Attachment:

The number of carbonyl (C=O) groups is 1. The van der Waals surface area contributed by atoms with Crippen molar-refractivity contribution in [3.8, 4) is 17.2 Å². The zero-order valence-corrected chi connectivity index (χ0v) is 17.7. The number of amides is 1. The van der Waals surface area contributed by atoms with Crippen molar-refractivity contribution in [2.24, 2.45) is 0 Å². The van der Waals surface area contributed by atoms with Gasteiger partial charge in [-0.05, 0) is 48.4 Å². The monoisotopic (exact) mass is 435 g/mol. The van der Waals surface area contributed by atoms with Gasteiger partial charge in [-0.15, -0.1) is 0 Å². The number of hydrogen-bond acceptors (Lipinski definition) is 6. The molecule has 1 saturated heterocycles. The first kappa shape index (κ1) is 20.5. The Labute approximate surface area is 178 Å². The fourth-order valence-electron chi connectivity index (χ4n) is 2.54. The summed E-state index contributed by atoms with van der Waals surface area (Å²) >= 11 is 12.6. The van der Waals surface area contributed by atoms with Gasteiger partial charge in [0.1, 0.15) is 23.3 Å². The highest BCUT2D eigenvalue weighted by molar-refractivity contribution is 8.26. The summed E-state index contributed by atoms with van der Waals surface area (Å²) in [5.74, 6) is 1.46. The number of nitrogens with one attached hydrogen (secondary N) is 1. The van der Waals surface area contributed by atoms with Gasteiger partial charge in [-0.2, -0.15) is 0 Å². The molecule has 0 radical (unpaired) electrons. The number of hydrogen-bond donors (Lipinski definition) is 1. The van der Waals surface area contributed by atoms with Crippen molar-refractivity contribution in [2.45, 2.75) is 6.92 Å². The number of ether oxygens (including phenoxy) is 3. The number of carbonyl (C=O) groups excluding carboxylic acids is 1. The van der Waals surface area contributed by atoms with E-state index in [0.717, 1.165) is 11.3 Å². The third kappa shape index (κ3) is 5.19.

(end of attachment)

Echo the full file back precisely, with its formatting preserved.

The number of carbonyl (C=O) groups is 1. The van der Waals surface area contributed by atoms with Crippen molar-refractivity contribution in [3.8, 4) is 17.2 Å². The zero-order valence-corrected chi connectivity index (χ0v) is 17.7. The number of amides is 1. The van der Waals surface area contributed by atoms with Crippen molar-refractivity contribution in [2.24, 2.45) is 0 Å². The van der Waals surface area contributed by atoms with Gasteiger partial charge in [-0.05, 0) is 48.4 Å². The monoisotopic (exact) mass is 435 g/mol. The van der Waals surface area contributed by atoms with Gasteiger partial charge in [-0.15, -0.1) is 0 Å². The number of hydrogen-bond acceptors (Lipinski definition) is 6. The molecule has 1 saturated heterocycles. The first kappa shape index (κ1) is 20.5. The Labute approximate surface area is 178 Å². The fourth-order valence-electron chi connectivity index (χ4n) is 2.54. The summed E-state index contributed by atoms with van der Waals surface area (Å²) >= 11 is 12.6. The van der Waals surface area contributed by atoms with Gasteiger partial charge in [0.1, 0.15) is 23.3 Å². The highest BCUT2D eigenvalue weighted by molar-refractivity contribution is 8.26. The summed E-state index contributed by atoms with van der Waals surface area (Å²) in [5.74, 6) is 1.46. The number of nitrogens with one attached hydrogen (secondary N) is 1. The van der Waals surface area contributed by atoms with Gasteiger partial charge in [-0.2, -0.15) is 0 Å². The molecule has 0 radical (unpaired) electrons. The number of hydrogen-bond donors (Lipinski definition) is 1. The van der Waals surface area contributed by atoms with Crippen molar-refractivity contribution in [2.45, 2.75) is 6.92 Å². The number of ether oxygens (including phenoxy) is 3. The number of carbonyl (C=O) groups excluding carboxylic acids is 1. The van der Waals surface area contributed by atoms with E-state index in [0.717, 1.165) is 11.3 Å². The third kappa shape index (κ3) is 5.19.